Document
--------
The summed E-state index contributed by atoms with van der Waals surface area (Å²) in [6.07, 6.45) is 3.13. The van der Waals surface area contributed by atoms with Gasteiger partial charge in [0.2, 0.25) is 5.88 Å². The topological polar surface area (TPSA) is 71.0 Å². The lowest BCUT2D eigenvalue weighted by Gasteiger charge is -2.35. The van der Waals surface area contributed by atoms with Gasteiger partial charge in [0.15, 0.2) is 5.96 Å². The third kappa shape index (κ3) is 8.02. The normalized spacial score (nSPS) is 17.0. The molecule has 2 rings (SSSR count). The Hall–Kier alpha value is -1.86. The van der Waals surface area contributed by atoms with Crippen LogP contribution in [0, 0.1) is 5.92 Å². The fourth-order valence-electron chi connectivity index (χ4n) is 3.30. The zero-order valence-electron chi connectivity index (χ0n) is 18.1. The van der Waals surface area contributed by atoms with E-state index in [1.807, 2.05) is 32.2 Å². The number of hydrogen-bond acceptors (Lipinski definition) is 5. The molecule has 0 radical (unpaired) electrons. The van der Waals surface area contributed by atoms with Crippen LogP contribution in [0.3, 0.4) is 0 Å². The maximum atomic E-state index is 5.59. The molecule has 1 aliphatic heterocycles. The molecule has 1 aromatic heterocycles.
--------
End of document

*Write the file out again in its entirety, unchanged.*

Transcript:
The summed E-state index contributed by atoms with van der Waals surface area (Å²) in [6.07, 6.45) is 3.13. The van der Waals surface area contributed by atoms with Gasteiger partial charge in [0.2, 0.25) is 5.88 Å². The topological polar surface area (TPSA) is 71.0 Å². The lowest BCUT2D eigenvalue weighted by Gasteiger charge is -2.35. The van der Waals surface area contributed by atoms with Gasteiger partial charge in [0.15, 0.2) is 5.96 Å². The third kappa shape index (κ3) is 8.02. The normalized spacial score (nSPS) is 17.0. The molecule has 2 rings (SSSR count). The Hall–Kier alpha value is -1.86. The van der Waals surface area contributed by atoms with Crippen LogP contribution in [0, 0.1) is 5.92 Å². The fourth-order valence-electron chi connectivity index (χ4n) is 3.30. The zero-order valence-electron chi connectivity index (χ0n) is 18.1. The van der Waals surface area contributed by atoms with E-state index in [1.807, 2.05) is 32.2 Å². The number of hydrogen-bond acceptors (Lipinski definition) is 5. The molecule has 0 radical (unpaired) electrons. The van der Waals surface area contributed by atoms with Crippen LogP contribution in [0.3, 0.4) is 0 Å². The maximum atomic E-state index is 5.59. The molecule has 1 aliphatic heterocycles. The molecule has 1 aromatic heterocycles.